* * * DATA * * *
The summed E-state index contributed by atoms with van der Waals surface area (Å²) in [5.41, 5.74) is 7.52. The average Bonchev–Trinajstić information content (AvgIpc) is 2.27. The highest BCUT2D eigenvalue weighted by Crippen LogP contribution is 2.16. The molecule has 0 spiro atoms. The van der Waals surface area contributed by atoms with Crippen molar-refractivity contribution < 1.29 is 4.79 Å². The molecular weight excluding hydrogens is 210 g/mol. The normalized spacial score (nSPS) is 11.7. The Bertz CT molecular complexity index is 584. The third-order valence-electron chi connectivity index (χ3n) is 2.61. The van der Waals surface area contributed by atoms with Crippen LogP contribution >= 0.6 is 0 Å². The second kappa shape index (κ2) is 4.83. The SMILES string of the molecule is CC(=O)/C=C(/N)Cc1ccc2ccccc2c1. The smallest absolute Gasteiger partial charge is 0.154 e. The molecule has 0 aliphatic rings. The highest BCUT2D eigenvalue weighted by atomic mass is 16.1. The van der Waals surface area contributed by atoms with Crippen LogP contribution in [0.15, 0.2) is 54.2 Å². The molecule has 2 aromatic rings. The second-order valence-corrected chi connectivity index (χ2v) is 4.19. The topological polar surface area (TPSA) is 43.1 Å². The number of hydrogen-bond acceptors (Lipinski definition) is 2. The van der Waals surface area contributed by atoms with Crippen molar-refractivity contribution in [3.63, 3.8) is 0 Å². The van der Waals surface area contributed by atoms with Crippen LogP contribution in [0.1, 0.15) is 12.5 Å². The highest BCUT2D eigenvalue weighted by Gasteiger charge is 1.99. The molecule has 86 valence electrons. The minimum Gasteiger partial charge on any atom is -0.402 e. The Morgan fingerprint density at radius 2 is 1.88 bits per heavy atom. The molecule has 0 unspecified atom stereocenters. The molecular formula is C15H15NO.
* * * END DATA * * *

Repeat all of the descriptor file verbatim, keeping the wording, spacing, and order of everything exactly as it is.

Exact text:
The summed E-state index contributed by atoms with van der Waals surface area (Å²) in [5.41, 5.74) is 7.52. The average Bonchev–Trinajstić information content (AvgIpc) is 2.27. The highest BCUT2D eigenvalue weighted by Crippen LogP contribution is 2.16. The molecule has 0 spiro atoms. The van der Waals surface area contributed by atoms with Crippen molar-refractivity contribution < 1.29 is 4.79 Å². The molecular weight excluding hydrogens is 210 g/mol. The normalized spacial score (nSPS) is 11.7. The Bertz CT molecular complexity index is 584. The third-order valence-electron chi connectivity index (χ3n) is 2.61. The van der Waals surface area contributed by atoms with Crippen LogP contribution >= 0.6 is 0 Å². The second kappa shape index (κ2) is 4.83. The SMILES string of the molecule is CC(=O)/C=C(/N)Cc1ccc2ccccc2c1. The smallest absolute Gasteiger partial charge is 0.154 e. The molecule has 0 aliphatic rings. The highest BCUT2D eigenvalue weighted by atomic mass is 16.1. The van der Waals surface area contributed by atoms with Crippen LogP contribution in [0.15, 0.2) is 54.2 Å². The molecule has 2 aromatic rings. The second-order valence-corrected chi connectivity index (χ2v) is 4.19. The topological polar surface area (TPSA) is 43.1 Å². The number of hydrogen-bond acceptors (Lipinski definition) is 2. The van der Waals surface area contributed by atoms with Crippen molar-refractivity contribution in [3.63, 3.8) is 0 Å². The van der Waals surface area contributed by atoms with Crippen LogP contribution in [0.1, 0.15) is 12.5 Å². The highest BCUT2D eigenvalue weighted by Gasteiger charge is 1.99. The molecule has 86 valence electrons. The minimum Gasteiger partial charge on any atom is -0.402 e. The Morgan fingerprint density at radius 2 is 1.88 bits per heavy atom. The molecule has 0 unspecified atom stereocenters. The molecular formula is C15H15NO.